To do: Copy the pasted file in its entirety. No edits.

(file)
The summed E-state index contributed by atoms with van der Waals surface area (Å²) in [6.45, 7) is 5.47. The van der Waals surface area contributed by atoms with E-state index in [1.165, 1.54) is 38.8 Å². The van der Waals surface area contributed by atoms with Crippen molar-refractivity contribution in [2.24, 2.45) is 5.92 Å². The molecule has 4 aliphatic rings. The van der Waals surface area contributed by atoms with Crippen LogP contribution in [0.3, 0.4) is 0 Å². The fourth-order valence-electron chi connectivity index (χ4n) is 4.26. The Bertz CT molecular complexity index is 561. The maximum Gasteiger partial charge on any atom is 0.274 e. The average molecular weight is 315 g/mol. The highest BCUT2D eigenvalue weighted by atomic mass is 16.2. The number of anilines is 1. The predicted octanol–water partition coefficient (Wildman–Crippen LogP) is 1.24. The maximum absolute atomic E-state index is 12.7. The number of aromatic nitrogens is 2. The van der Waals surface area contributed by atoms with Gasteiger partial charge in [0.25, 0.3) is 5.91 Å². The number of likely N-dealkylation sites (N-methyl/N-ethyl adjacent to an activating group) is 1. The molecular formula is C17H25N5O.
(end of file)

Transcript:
The summed E-state index contributed by atoms with van der Waals surface area (Å²) in [6.45, 7) is 5.47. The van der Waals surface area contributed by atoms with E-state index in [1.165, 1.54) is 38.8 Å². The van der Waals surface area contributed by atoms with Crippen molar-refractivity contribution in [2.24, 2.45) is 5.92 Å². The molecule has 4 aliphatic rings. The van der Waals surface area contributed by atoms with Crippen LogP contribution in [0.3, 0.4) is 0 Å². The fourth-order valence-electron chi connectivity index (χ4n) is 4.26. The Bertz CT molecular complexity index is 561. The maximum Gasteiger partial charge on any atom is 0.274 e. The average molecular weight is 315 g/mol. The highest BCUT2D eigenvalue weighted by atomic mass is 16.2. The number of anilines is 1. The predicted octanol–water partition coefficient (Wildman–Crippen LogP) is 1.24. The maximum absolute atomic E-state index is 12.7. The number of aromatic nitrogens is 2. The van der Waals surface area contributed by atoms with Gasteiger partial charge in [0.25, 0.3) is 5.91 Å². The number of likely N-dealkylation sites (N-methyl/N-ethyl adjacent to an activating group) is 1. The molecular formula is C17H25N5O.